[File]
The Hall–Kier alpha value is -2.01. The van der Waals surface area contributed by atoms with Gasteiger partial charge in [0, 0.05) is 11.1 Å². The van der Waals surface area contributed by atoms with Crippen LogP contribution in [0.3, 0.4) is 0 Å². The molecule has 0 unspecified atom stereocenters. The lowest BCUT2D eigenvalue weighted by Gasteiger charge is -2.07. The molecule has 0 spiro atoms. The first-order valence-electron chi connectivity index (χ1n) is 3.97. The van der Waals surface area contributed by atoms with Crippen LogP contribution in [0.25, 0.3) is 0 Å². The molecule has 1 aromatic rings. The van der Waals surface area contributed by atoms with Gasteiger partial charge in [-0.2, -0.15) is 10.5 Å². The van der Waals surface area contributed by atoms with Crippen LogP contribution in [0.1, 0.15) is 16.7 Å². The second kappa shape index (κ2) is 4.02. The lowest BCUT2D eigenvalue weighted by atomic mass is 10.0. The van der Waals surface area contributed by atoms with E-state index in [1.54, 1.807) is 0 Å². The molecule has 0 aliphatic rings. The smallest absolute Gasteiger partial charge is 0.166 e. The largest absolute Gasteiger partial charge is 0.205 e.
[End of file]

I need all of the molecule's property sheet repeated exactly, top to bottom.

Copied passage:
The Hall–Kier alpha value is -2.01. The van der Waals surface area contributed by atoms with Gasteiger partial charge in [0, 0.05) is 11.1 Å². The van der Waals surface area contributed by atoms with Crippen LogP contribution in [0.3, 0.4) is 0 Å². The molecule has 0 unspecified atom stereocenters. The lowest BCUT2D eigenvalue weighted by Gasteiger charge is -2.07. The molecule has 0 spiro atoms. The first-order valence-electron chi connectivity index (χ1n) is 3.97. The van der Waals surface area contributed by atoms with Crippen LogP contribution in [0.25, 0.3) is 0 Å². The molecule has 1 aromatic rings. The van der Waals surface area contributed by atoms with Gasteiger partial charge in [-0.2, -0.15) is 10.5 Å². The van der Waals surface area contributed by atoms with Crippen LogP contribution in [0.1, 0.15) is 16.7 Å². The second kappa shape index (κ2) is 4.02. The lowest BCUT2D eigenvalue weighted by atomic mass is 10.0. The van der Waals surface area contributed by atoms with E-state index in [1.54, 1.807) is 0 Å². The molecule has 0 aliphatic rings. The smallest absolute Gasteiger partial charge is 0.166 e. The largest absolute Gasteiger partial charge is 0.205 e.